Toured National Petascale Computing Facility

Jackie and I got a tour of the NCSA’s National Petascale Computing Facility at the University of Illinois today, where they’re getting ready to install the Blue Waters supercomputer.

This picture shows just the power stations—all the space between these units will, over the next few months, be filled with rack after rack of water-cooled POWER7 modules. (A big part of the building houses cooling towers to dissipate that heat).

There are a couple of supercomputers already installed at the other end of the room, including the EcoG, designed and built by students to enter into a contest for energy-efficient supercomputers. (It took 3rd place overall , and was declared the “greenest self-built cluster.”)

It was build on ordinary commercial-grade racks, which turned out not to be quite strong enough to support all the hardware they were installing—you can see where they braced it with two-by-fours.

A week earlier, we’d attended a tour of the NCSA’s Data Visualization Lab, where we’d been treated to a bunch of 3D videos (shown on a very large, very high-res screen) produced on various supercomputers. It was pretty cool, but I didn’t get any photos worth sharing.

Because I’m a big geek about security and related topics, I was particularly interested in the facility’s secure entry. Employees need to swipe a proximity card and submit to an iris scan. Only after the cylinder closes behind them does it open in front—and it won’t do that if a weight sensor suggests that there’s more than one person in the cylinder.

Secure entry at the National Petascale Computing Facility

Those of us on the tour just walked in through a door next to the secure entryway.

New water amenity

Our new "water amenity."

I was trying to come up with a word to describe the degree of progress they’d made toward finishing the landscaping here. The dirt is there, so it isn’t landless-scaping, and the contours are in place so it isn’t land-scapelessing. With only one remaining word fragment to work with, all I could come up with is landscape-ingless.

(I blame English for using “landscaping” to refer to both the changes made to the land itself and to features like sculptures and plantings.)

Every since they first tried to sell the community on turning Scott Park into a detention pond by claiming that “anyplace else it would be considered a water amenity,” Jackie and I have been using the term “water amenity” for any feature constructed to deal with the runoff from development.

There’s nothing like calling your ditches, impoundments, detentions, and retention ponds “water amenities” to class up the joint.

Knitted Slugs

Slugs, originally uploaded by bradipo.

A couple years back, Steven expressed an interest in a slug stuffy, seeing as how its his totemic animal and all. Jackie knitted him a slug for his birthday. (Here’s a picture of Steven admiring his slug.)

The additional slugs she knitted sold pretty well, so she decided to knit some more this year. The three middle slugs (Pumpkin Slug, Blueberry Slug, and Quarry Slug) will be available for purchase at the Spinners and Weavers Guild Annual Show and Sale, coming up Friday and Saturday this week. (The first and last slugs are our household slugs.)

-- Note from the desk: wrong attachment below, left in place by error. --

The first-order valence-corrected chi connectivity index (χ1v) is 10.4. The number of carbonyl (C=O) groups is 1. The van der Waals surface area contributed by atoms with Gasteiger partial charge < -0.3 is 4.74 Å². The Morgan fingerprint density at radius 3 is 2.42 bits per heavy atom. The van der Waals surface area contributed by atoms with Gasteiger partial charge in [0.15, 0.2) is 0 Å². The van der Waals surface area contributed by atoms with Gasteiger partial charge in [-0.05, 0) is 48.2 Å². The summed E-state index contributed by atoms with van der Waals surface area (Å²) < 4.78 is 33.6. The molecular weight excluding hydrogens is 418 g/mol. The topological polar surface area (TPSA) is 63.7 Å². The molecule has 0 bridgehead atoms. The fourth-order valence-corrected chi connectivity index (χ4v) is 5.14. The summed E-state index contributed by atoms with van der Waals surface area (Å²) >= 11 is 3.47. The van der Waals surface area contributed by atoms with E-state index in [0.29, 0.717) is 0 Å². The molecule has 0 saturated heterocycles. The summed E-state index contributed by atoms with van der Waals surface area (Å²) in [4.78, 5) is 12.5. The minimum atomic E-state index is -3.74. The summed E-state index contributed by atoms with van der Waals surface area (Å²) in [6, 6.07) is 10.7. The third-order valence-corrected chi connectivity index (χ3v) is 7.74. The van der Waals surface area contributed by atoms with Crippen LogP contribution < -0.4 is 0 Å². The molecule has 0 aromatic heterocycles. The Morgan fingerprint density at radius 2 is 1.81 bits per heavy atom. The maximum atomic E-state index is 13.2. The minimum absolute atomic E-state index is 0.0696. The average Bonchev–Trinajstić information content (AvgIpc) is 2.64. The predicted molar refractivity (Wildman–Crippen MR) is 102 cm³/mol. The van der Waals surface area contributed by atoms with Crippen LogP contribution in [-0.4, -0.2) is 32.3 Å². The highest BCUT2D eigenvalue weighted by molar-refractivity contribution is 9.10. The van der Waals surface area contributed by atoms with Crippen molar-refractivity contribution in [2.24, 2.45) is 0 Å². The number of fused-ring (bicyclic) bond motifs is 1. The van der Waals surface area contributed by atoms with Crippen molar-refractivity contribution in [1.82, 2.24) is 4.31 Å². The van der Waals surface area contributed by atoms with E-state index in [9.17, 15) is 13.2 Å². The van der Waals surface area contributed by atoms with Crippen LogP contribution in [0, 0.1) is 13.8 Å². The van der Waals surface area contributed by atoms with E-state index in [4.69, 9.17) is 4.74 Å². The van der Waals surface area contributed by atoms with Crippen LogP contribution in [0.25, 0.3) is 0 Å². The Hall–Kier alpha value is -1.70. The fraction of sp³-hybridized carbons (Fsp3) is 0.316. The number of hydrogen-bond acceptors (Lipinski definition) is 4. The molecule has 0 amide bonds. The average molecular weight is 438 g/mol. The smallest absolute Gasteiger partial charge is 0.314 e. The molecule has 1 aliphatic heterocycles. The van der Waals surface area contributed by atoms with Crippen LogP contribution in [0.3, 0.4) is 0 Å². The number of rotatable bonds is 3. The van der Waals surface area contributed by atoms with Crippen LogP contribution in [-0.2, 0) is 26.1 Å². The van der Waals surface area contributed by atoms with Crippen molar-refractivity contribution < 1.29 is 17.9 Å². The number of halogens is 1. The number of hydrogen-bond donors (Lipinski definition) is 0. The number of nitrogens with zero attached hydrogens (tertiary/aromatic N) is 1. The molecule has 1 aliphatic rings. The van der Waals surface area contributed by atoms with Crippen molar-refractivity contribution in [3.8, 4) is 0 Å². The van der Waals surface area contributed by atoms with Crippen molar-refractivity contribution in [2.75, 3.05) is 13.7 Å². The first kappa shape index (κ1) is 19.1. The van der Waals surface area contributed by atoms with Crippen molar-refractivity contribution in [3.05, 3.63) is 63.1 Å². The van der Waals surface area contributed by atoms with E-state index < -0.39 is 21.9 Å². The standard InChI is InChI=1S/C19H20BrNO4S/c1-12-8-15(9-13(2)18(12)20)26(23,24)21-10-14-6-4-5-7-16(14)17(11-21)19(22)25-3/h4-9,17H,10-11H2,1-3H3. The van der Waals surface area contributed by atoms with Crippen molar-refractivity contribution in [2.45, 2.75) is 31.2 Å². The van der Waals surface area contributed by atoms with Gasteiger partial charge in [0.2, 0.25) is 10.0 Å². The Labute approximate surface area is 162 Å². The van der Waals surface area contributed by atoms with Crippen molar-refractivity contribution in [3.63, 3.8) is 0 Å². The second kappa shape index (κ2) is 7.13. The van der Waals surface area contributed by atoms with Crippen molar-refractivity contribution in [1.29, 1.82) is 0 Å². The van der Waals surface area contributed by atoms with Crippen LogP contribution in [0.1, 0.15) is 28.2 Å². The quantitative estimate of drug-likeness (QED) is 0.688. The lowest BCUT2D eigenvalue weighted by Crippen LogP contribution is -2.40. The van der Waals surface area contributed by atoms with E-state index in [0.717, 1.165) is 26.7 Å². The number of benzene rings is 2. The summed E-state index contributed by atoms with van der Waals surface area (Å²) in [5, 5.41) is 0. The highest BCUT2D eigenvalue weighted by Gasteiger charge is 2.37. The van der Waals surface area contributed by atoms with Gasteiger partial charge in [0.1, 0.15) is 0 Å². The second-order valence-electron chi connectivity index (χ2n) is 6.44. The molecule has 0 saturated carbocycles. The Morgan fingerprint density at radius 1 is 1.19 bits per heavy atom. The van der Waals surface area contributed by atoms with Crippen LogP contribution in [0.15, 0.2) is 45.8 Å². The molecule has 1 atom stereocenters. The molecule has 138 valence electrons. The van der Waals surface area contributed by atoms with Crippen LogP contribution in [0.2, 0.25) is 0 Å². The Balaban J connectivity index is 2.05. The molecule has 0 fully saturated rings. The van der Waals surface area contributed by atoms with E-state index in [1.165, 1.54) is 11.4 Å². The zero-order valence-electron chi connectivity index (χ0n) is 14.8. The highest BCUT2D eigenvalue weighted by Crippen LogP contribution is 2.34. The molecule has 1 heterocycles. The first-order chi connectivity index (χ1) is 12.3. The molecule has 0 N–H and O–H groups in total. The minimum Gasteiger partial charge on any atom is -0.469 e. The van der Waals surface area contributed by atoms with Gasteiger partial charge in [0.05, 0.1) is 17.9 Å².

Creative Commons License
Slugs by Philip Brewer is licensed under a Creative Commons Attribution-NonCommercial-NoDerivs 3.0 Unported License.

Shozo Sato at Japan House

Noted Zen artist Shozo Sato gave a talk on black ink painting and calligraphy at an open house for the Japan House on the University of Illinois campus.

It was a wide-ranging talk, starting with his own history at the University and at Japan House and his earlier work here with kabuki theater. Then he went on to talk about black ink (the same ink is used for painting and for calligraphy): how the blocks of ink are made, about how there are two colors of black ink (a slightly red warm black and a slightly blue cool black), and about how an electron microscopic image of the brush strokes of a piece of calligraphy looks distinctly different from a similar image of the artist’s signature (even though they’re made with the same ink, same brush, and by the same hand).

He talked about and demonstrated some painting techniques involving crumpling the paper—wadding it up to make random crinkles, and then painting the peaks of the crinkles to show a texture like a rocky surface, or folding it up and painting the edges of the folds to show a texture like clefts in a mountainside. (Then you can dampen the paper and the folds will relax.)

Calligraphy is going to be the topic of his next book, and he demonstrated that briefly. He showed us how to hold the brush (vertical, with the elbow high). Then, after pausing for a long moment, he quickly drew a few Japanese characters with bold strokes.

After just that one calligraphy example, he finished by talking about traditional Japanese and Chinese black ink painting. He showed us the basic brush strokes—thick-to-thick, thick-to-thin, and thin-thick-thin—and demonstrated how you can use them to draw a bamboo plant. (He even showed us an ancient Chinese secret: You can easily paint a leaf that goes behind the stem by masking the stem with another piece of paper as you paint.)